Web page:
A television watchdog group is hammering the Federal Communication Commission for refusing to take action against two networks for featuring sexually graphic content on TV shows.
The Parent Television Council, or PTC, says the content is so explicit that when it submitted an ad including the language to major newspapers, all publications rejected it.
According to a statement from the group, PTC members filed complaints with the FCC about the content of FOX’s “Keen Eddie” and the WB’s “Off Centre” in 2003, and the FCC rejected both complaints last week.
By denying the complaints, the FCC is saying it believes the content is suitable for America’s children, PTC contends.
“This is revolting,” said the group’s president, Brent Bozell, in the statement. “When did the concept of hiring a prostitute to have sex with a horse become an acceptable community standard? Chairman [Michael] Powell, when did filth like this become decent? American families deserve more from the FCC in protecting our children from overtly indecent content.”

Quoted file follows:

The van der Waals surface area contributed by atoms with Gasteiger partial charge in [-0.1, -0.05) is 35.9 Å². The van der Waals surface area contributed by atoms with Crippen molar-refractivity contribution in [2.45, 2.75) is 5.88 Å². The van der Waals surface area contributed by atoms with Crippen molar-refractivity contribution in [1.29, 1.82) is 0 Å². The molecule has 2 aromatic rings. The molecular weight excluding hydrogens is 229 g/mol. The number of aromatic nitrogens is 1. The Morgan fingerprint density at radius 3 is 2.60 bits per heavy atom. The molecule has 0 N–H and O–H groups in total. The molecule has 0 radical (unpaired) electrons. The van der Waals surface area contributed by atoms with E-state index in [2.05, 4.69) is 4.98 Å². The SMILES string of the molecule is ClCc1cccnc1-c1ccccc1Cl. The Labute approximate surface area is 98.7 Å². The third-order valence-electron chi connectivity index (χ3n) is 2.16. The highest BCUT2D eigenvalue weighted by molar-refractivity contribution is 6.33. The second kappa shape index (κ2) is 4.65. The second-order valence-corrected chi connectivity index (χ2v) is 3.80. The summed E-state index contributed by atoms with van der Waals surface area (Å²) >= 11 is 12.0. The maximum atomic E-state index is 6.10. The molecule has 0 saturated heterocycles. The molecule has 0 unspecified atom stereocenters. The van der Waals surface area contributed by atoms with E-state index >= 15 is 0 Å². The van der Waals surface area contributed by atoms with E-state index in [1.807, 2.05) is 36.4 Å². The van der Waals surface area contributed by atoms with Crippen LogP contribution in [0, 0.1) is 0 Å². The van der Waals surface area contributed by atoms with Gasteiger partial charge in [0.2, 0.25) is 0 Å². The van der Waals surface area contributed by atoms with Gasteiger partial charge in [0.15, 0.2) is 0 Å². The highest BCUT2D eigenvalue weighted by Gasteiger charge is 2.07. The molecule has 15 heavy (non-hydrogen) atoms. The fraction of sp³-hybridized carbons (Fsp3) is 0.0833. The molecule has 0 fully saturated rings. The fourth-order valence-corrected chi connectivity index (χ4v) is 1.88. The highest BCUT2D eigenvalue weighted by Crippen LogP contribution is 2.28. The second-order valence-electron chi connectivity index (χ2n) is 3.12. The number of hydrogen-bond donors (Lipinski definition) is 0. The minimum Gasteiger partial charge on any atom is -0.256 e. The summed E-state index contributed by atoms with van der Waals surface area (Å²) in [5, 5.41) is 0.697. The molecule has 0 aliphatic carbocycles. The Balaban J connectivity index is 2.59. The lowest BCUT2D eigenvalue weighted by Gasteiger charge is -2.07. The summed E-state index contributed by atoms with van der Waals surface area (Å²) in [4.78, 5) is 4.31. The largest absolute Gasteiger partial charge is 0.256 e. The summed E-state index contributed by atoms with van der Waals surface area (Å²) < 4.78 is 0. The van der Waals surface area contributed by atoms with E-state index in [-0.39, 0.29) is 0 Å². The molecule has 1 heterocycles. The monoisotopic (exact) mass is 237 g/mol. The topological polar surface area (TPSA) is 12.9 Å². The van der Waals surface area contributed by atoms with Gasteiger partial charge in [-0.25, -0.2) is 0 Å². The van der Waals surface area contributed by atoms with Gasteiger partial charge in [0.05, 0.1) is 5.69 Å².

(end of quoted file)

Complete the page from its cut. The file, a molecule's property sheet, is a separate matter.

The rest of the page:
To prove its point, PTC submitted a proposed ad that included the content from both shows to USA Today, the Los Angeles Times, the Washington Post, the New York Times and the Wall Street Journal. All of them rejected the ads.
The group says the Los Angeles Times called the ad “too explicit.” USA Today said, “Our newspaper is distributed in schools and we too believe children shouldn’t be reading such material.” The Washington Post said that the ad is “not acceptable for family viewing.” And the New York Times stated, “There are a number of words and descriptions in this advertisement that we do not accept in this newspaper.”
Said Bozell: “The policies of these newspapers are not just reasonable, they are commendable. Isn’t it the ultimate irony that these newspapers, which are read overwhelmingly by adults, enforce standards to protect adults from sexually graphic content, yet Chairman Powell gives the green light to let children view the same content?
“Once again the FCC has failed to do its job.”
The Fox program included the dialogue about the horse, while the WB’s show featured a doctor speaking to his male patient about the downside of being uncircumcised.